The Quad-Cities ranks number 79 among the top 150 best places to live in the nation, and the sixth most affordable, according to U.S. News & World Report.

The report, released this week, represents a pretty good win in economic development. U.S. News analyzed 150 metro areas in the U.S. to find the best places to live, based on quality of life and the job market in each metro area, as well as the value of living there and people’s

The Davenport skybridge, with the Figge Art Museum behind it.

desire to live there.

The report used 2019 figures, showing the Q-C with a 4.2% unemployment rate (it was twice that as of August 2020), metro population of 382,720, average $47,220 annual salary, $746 median monthly rent, and no average home price cited. The affordability was determined as 20 percent of income required for living expenses.

U.S. News said Boulder, Colo., ranked number one overall as best place –with  $64,690 average annual salary, a $524,417 median home price, and average rent of $1,411. The most affordable city nationwide is Huntsville, Ala., with an average home price of $179,175, average annual salary of $54,630 and 19.2% of income spent on living expenses.

Des Moines ranked in the top 10 in both – number 7 overall, and number 3 in affordability. Its average salary is $52,220; average home price is $196,067, average monthly rent of $880 and 19.8 percent of income spent on living costs.

“I was just happy that out of the 150 they looked at, we were 79 for best places to live and number 6 – top 10 – for affordability, as it relates to being a place to live,” Visit Quad Cities president/CEO Dave Herrell said Wednesday.

“Anytime that we can be ranked in reports, and hopefully we’re seeing some growth and increases in those over time, that’s a good thing for

A biker on the Marshall Mesa loop in Boulder, Colo. Boulder was ranked the number one city overall as the best place to live.

the Quad-Cities,” he said. “I was really pleased to see us recognized.”

For people or companies looking to relocate and considering cost of living, being in the top 10 is a key takeaway as a destination or community, Herrell said.

“I want to find a place that’s a great place to live, that has a whole positive portfolio of amenities – but can I afford to live there?” he said. “These are things we all in the economic development space can use to help tell our story, but also use it as a marketing vehicle when we’re out there trying to share information about the Quad-Cities.”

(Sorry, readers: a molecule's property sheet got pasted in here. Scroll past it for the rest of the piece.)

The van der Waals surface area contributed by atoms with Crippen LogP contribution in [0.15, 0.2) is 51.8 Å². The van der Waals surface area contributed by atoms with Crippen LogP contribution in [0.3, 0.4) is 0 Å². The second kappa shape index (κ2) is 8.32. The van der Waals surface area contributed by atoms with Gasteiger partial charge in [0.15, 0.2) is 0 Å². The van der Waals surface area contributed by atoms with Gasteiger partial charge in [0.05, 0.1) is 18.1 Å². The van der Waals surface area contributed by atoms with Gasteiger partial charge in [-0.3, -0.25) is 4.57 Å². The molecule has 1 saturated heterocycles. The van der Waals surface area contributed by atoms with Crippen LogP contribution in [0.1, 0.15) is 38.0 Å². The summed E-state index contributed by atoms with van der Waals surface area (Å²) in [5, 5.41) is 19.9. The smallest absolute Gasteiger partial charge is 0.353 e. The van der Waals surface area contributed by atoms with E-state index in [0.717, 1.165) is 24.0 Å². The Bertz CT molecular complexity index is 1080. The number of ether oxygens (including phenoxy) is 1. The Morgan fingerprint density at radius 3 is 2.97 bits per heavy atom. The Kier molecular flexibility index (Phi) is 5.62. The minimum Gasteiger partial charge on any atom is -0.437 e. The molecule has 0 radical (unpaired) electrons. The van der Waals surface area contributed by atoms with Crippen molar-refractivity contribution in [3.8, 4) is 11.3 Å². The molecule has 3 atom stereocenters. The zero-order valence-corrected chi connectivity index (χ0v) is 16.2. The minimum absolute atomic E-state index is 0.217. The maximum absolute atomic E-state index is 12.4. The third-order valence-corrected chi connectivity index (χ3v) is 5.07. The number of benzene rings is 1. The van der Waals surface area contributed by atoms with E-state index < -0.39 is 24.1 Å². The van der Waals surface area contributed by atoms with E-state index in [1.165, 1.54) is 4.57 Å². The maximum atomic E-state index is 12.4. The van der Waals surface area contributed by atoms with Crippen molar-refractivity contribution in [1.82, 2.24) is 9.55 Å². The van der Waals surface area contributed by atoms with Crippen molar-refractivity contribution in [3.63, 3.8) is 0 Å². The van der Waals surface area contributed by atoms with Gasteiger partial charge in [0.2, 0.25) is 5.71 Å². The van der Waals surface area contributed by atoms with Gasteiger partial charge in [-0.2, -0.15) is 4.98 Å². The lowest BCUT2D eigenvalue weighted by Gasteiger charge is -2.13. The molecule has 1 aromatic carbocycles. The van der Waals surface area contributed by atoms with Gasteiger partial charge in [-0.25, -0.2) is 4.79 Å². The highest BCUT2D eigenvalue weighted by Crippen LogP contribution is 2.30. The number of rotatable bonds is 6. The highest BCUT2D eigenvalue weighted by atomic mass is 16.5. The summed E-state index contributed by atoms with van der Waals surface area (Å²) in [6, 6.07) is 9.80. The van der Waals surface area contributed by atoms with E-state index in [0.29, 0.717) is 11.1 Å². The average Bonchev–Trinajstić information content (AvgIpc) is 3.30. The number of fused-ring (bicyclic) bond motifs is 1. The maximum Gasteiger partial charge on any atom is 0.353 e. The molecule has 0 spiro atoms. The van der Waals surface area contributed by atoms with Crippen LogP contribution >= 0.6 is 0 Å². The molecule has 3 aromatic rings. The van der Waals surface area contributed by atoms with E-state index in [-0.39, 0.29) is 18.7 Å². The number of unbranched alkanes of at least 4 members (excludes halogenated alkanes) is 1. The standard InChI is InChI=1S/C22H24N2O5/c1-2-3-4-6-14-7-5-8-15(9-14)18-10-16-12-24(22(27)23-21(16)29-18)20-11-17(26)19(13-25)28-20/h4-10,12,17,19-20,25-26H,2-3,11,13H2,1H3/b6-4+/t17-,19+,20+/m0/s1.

Paul Rumler, president/CEO of the Quad Cities Chamber, said Wednesday that as the chamber markets the area as “a prosperous regional economy where all can thrive, these rankings help us draw serious attention from companies and site selection consultants.

“Once we have their attention, then we can talk about our region’s workforce capabilities as well as our infrastructure available to support many different types of industries,” he said. “Factor in diverse quality-of-life offerings on top of those, and that allows us to attract new investment because new investment likes to go where previous investment has gone. Growth leads to more growth.”

Herrell said those who promote the Q-C don’t use these kind of rankings enough, to articulate the area’s advantages. Visit Quad Cities is doing more of that with its website and social media, he said.

“If you’re a company and trying to consider relo, or an individual taking a job, you’re trying to find places you can consume information to make that decision,” he said. “More often than not, those individuals or companies are going to destination websites, because they blend the full story of the community.”

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Herrell wasn’t surprised to see Colorado cities at the top of the list. Denver was number 2, and top 5 rounded out by Austin, Tex.,. Colorado Springs, and Fort Collins, Colo.

“The livability there, from a sense of place, is really strong,” he said. “Des Moines in the top 10, I was really happy to see that. I think that says a lot about the state of Iowa. I certainly think there are things we can learn from Des Moines, but also all these other markets. If you pluck some things they’re doing in their respective communities and bring them back, use them as benchmarks, that’s something we should do.”